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A little goes a long way

La Promenade Cafe staff Brianna Lynch and Chauntelle Ross-Gilder with Lindsay Ross-Gilder. Image: Patrick Woods


A little goes a long way

A Caloundra cafe, its customers and staff have raised a huge amount of money for charity with many small acts of generosity.

A popular waterfront cafe in Caloundra is making a world of difference to the lives of vulnerable children around the globe, clocking up a heart-warming number of child sponsorships thanks to the generosity of customers and staff.

Lindsay Ross-Gilder and his wife Jane have owned La Promenade Cafe at Bulcock Beach since 2009 and in that time have advocated for helping those in need. They recently notched up 50 sponsored children through World Vision.

This, as well as a mammoth $500,000 worth of donations over the years, was made possible with donations in the cafe’s tip jar, which the Ross-Gilders then match from their own pocket. “That’s been our number one priority – to help the less fortunate children,” Mr Ross-Gilder says.

“The customers of ours who come day in and day out, with their generosity they spend their money with us and in turn we are able to spend money with World Vision and the other charities we help as well.

“My staff and the management are very eager to do what we do and without their help we wouldn’t be anywhere. All the tips that we collect … go into the funding for their children. We make up the rest from what we put in from our pockets.”

La Promenade has raised more than half a million dollars for various charities over the past 12 years, including World Vision, The Fred Hollows Foundation, Mercy Ships and Catholic Mission.

Mr Ross-Gilder’s yearning to help began when he was working in the airline industry. Visiting vulnerable communities and orphanages in India, Zimbabwe and Thailand, he gained first-hand experience of poverty. “I saw the way things are, and the way things should be – that’s why I want to keep that circle of giving alive,” he says.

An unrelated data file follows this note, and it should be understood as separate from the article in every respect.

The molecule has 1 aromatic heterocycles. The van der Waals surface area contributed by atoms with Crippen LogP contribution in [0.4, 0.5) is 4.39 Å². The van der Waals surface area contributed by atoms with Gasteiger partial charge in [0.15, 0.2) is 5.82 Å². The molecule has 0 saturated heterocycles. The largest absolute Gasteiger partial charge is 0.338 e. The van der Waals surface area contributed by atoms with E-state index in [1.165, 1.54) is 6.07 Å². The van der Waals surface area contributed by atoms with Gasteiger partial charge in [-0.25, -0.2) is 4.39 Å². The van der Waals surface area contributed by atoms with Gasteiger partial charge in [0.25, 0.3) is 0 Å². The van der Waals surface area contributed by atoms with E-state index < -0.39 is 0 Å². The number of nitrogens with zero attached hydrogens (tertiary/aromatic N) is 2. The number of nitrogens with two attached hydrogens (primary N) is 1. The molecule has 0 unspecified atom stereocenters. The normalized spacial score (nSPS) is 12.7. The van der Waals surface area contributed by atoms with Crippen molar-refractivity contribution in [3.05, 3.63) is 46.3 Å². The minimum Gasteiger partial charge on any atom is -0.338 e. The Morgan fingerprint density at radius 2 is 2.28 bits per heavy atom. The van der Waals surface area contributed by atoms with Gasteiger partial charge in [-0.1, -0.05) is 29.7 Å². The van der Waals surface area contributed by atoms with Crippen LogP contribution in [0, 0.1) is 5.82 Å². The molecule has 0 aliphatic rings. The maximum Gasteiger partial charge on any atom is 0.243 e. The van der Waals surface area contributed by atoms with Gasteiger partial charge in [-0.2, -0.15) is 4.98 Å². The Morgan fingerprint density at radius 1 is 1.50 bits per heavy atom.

“A lot of time around the world in third-world countries, people can’t even get a clean drink of water. When I see water being wasted down the sink, straight away I think of these people in other countries.”

The 50 sponsored children are spread across 13 countries in Africa and Asia.

“There’s not a corner of the world where the past year and half hasn’t been tough,” he says. “But while it’s hard here, I know it’s even harder in countries that don’t have the health systems or infrastructure that we are lucky enough to have here.

“Lockdowns have led to huge loss of income, long-term school closures, increased child labour, early marriage and, in too many cases, severe hunger.

“A lot of these people don’t even have their COVID shots. So that’s going to be another problem.”

Mr Ross-Gilder hopes other businesses will start a similar project. “To everyone in the region, I wish there were other people who would come on board and do what we do.

“It doesn’t matter if it’s one child or 10 or 50, somebody is getting something from it and that’s what we want to see. If we could all get involved and give a little bit from here and a little bit from there, it would make a wonderful difference.”

Sponsoring a child for $48 per month can help provide education, safe drinking water, food and agriculture, and health services, and assist them generate an income.

La Promenade Cafe is at 4 Tay Avenue, Caloundra, open daily from 6am to 3pm.



By the numbers

  • World Vision support more than 100 million people worldwide.
  • $587.9 million was raised in 2020 to support 376 projects in 43 countries, including Australia.
  • In 2020 there were 329,652 Australians who donated to World Vision.
  • More than two million children and adults were supported by Australians through sponsorship.
  • Child sponsorship costs $48 per month and supports education, safe drinking water, health, food and agriculture and income generation.
  • Throughout the COVID-19 pandemic, World Vision has assisted 54.3 million people.

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